Income generation has become difficult over the past year or so thanks to dividend cuts, commercial property fund suspensions and low interest rates, which has hit clients hard this year. But the problem of generating income will persist for a while yet.
This is the view of Tim Morris, IFA at Russell & Co, who spoke to FTAdviser In Focus about Covid-19, the contraction in dividend income and the need for advisers to continually bust myths that clients hold about how they are funding their retirement.
FTAdviser: How has Covid-19 shaped your clients' attitude to risk and return in their pension pots?
Tim Morris: I’ve found that the rapid fall followed swiftly by a recovery has seen some clients willing to take on additional risk.
This is very different to the last time I experienced a drop in the markets of the same magnitude back in the global financial crisis – the difference was how quickly the stock markets recovered.
I’m sure if the value of their investments had not recovered six months later, some clients may have been more reluctant to take on risk.
FTA: Are they concerned about contracting income streams, such as the recent dividend cuts and persistently low interest rates?
TM: This is a very different issue and one which will persist for longer. Low interest rates have been around for more than a decade now. Everyone with cash savings post-2010 has seen the value of their cash eroded in real terms.
This is a challenge as many companies are delaying reinstating their dividends until the economy has fully reopened. We saw banks' results increase massively and the expectation is another good set of quarterly results this summer should see them starting to pay dividends again.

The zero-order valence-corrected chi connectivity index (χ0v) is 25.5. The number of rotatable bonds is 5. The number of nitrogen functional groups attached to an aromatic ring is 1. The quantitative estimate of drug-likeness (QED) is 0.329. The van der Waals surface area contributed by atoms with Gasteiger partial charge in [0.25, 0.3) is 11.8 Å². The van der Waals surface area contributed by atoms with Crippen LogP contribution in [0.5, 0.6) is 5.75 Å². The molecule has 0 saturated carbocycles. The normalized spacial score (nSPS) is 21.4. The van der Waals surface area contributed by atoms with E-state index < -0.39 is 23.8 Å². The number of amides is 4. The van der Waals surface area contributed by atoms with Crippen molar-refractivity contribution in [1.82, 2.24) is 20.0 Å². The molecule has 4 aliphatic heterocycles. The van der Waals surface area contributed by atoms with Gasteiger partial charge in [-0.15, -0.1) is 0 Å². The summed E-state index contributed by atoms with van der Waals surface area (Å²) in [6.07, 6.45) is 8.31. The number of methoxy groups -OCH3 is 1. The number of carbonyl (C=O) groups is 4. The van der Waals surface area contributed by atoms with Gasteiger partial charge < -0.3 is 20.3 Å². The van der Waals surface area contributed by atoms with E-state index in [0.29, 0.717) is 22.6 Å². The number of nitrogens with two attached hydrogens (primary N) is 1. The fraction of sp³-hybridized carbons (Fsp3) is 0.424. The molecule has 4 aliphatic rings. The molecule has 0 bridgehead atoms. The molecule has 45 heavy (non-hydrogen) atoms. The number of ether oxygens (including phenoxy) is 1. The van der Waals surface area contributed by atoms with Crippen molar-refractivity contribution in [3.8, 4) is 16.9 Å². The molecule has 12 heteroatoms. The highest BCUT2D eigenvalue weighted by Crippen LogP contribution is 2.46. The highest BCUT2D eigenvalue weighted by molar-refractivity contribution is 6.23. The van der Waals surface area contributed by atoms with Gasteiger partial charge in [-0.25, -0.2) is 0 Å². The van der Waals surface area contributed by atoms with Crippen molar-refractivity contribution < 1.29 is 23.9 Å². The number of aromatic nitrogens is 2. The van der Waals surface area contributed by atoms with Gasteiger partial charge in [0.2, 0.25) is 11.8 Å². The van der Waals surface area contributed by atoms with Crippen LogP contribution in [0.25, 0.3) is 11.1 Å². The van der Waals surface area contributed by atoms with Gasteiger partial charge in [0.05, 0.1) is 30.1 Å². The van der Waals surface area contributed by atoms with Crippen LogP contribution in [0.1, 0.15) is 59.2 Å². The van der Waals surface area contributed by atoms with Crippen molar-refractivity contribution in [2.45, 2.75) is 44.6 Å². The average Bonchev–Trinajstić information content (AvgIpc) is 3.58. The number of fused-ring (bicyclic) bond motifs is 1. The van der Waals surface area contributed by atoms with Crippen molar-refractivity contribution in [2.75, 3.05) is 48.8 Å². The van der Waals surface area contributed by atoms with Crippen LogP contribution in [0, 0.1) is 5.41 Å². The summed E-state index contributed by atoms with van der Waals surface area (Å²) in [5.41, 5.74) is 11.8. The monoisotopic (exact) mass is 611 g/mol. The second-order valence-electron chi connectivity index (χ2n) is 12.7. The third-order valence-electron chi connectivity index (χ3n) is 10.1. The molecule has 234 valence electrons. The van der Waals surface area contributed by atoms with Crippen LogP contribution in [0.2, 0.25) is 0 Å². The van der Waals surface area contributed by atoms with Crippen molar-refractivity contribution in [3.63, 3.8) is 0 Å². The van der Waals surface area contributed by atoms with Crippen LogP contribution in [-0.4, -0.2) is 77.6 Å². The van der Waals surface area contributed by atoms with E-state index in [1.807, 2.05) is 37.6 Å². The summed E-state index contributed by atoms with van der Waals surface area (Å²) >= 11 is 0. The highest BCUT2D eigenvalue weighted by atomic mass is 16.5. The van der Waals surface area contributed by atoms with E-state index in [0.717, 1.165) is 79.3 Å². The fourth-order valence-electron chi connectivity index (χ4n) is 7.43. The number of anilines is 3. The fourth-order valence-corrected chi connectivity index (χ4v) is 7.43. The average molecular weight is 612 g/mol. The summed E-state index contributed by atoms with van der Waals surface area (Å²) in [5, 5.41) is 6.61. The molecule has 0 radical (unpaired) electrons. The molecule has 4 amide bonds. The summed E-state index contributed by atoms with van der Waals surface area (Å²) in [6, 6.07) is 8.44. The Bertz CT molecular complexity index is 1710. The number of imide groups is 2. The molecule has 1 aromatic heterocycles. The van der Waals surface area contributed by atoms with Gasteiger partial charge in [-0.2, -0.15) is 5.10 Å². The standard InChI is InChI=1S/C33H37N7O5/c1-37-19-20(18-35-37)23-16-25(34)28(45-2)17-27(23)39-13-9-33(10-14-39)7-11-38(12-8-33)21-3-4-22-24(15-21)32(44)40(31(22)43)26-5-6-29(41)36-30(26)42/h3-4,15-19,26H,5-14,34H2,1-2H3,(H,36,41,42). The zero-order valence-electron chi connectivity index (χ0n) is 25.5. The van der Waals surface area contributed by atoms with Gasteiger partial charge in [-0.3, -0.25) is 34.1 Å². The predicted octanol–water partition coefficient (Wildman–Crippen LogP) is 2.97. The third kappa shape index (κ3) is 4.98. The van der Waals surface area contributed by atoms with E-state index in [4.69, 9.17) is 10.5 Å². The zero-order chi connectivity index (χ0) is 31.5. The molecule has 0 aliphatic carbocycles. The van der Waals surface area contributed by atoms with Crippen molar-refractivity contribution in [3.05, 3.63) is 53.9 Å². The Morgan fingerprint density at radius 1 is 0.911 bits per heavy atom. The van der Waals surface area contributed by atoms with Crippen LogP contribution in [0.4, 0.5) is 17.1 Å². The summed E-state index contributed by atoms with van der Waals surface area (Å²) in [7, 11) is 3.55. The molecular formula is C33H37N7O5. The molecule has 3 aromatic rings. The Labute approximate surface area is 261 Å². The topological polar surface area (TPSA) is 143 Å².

That will help equity income investors. In the meantime, seeking alternative sources of income such as infrastructure has helped. Commercial property certainly hasn’t been a good diversifier in the past 12 months.
FTA: What sort of myths about income do you have to bust as an adviser?
TM: If I had a penny for every time I’ve heard the phrase 'my property is my pension' – actually, I wouldn’t be very rich. Probably why I’m in a get-rich-slowly job. Anyway, back to the point.
Over the years, I’ve met countless business owners who have the attitude that their business is their pension. Yet when you ask them to quantify the main value in their business, the majority of the time they are the business – regardless of them operating through a limited company.
Another myth is that only wealthy investors do well from the stock market. Often this stems from getting their fingers burned through do-it-yourself investing, or simply how someone thinks about their wealth.
We tend to focus on big numbers being desirable. While a large number may provide security, this is often relative to what they earn and spend. While 5 per cent growth on £1,000,000 may look impressive, if that person has been used to earning £100,000 a year, the pot may not be growing sufficiently to meet their needs.